Charged With A Crime? It Doesn’t Mean You’re Guilty.

Introducing Contraband in Jail / Prison – C.R.S. 18-8-203, 204

| Apr 13, 2013 | Jail |

Did you know you could be charged with Introducing Contraband in the Second Degree, a class 6 felony, if you give a woman an uncancelled postage stamp while she is in the custody of a Denver, Arapahoe, or Jefferson County, C.R.S. 18-8-204(2)(d)? It is true, uncancelled postage stamps are among a long list of items that can get you into trouble if you pass them to an inmate in any county jail or detention facility in Colorado. Other prohibited items include forged identification cards, matches, pornography, cigarettes, telephones, or pagers. Loved ones, thinking they are doing a small favor – can find themselves joining a friend on the inside by sneaking in prohibited items. It is easy to see how someone may get caught up in this situation.

It does not take much research on the internet to learn that many people charged and convicted of Introducing Contraband into a detention facility are correctional officers, guards, and other “public servants.” The motive in these cases usually involves monetary reward. Not long ago, a guard at the Englewood Correctional Facility was convicted of Introducing Contraband and Accepting a Bribe as a Public Official, C.R.S. 18-8-302. He was smuggling tobacco and rolling papers to inmates in exchange for money which was mailed to his home. In a more recent case, just last month, a prison guard in Florence, Colorado was convicted of accepting bribes and introducing marijuana into a federal prison under similar circumstances. She was convicted in Federal Court.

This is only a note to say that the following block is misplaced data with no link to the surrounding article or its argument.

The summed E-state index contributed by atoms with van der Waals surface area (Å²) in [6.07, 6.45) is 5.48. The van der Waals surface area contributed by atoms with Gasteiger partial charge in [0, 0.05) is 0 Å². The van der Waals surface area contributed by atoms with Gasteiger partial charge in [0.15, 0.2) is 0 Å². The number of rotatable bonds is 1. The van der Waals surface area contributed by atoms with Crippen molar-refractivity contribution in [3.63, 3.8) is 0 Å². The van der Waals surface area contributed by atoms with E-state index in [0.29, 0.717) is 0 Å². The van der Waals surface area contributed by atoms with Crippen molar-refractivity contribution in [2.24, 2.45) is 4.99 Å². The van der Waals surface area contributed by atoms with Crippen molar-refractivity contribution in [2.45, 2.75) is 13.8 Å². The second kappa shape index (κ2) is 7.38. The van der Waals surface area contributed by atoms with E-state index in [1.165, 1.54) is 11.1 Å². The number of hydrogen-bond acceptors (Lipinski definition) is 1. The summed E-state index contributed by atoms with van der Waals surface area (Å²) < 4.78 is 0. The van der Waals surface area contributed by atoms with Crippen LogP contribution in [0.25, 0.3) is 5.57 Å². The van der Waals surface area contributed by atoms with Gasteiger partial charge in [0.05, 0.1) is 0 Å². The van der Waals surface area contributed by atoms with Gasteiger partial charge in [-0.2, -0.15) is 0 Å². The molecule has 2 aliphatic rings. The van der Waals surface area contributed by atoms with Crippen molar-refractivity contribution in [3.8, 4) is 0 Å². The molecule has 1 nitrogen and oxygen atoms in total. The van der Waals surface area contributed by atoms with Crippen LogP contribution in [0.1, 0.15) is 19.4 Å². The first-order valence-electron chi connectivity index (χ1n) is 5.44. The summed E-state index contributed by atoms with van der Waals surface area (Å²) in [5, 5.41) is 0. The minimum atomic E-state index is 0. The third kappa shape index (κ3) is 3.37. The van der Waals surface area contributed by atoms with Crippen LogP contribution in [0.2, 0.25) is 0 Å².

The more serious offense of First Degree Introduction of Contraband, involves smuggling dangerous instruments such as guns, knives, poison, or any item capable of causing fear of death or bodily injury. For obvious reasons, this crime is treated more seriously and results in a longer prison sentence. I remember a Boulder, Colorado man who was charged with First Degree Introduction of Contraband when he smuggled a bobby pin to an inmate in court. According to the statute, a detention facility is any place where an inmate is likely to be located. This may be in a Douglas County jail, in a Denver juvenile detention facility, or in the back of an Arapahoe County patrol car.

Whatever your situation, the lawyers at the O’Malley Law Office, P.C., are committed to defending your side of the story. We know that being charged with Introducing Contraband in Adams, Douglas, or Weld County, does not mean you are guilty. So if you are being questioned by the police, be smart, exercise your right to remain silent, and call our experienced criminal defense attorneys at 303-731-0719. Together we can protect your future.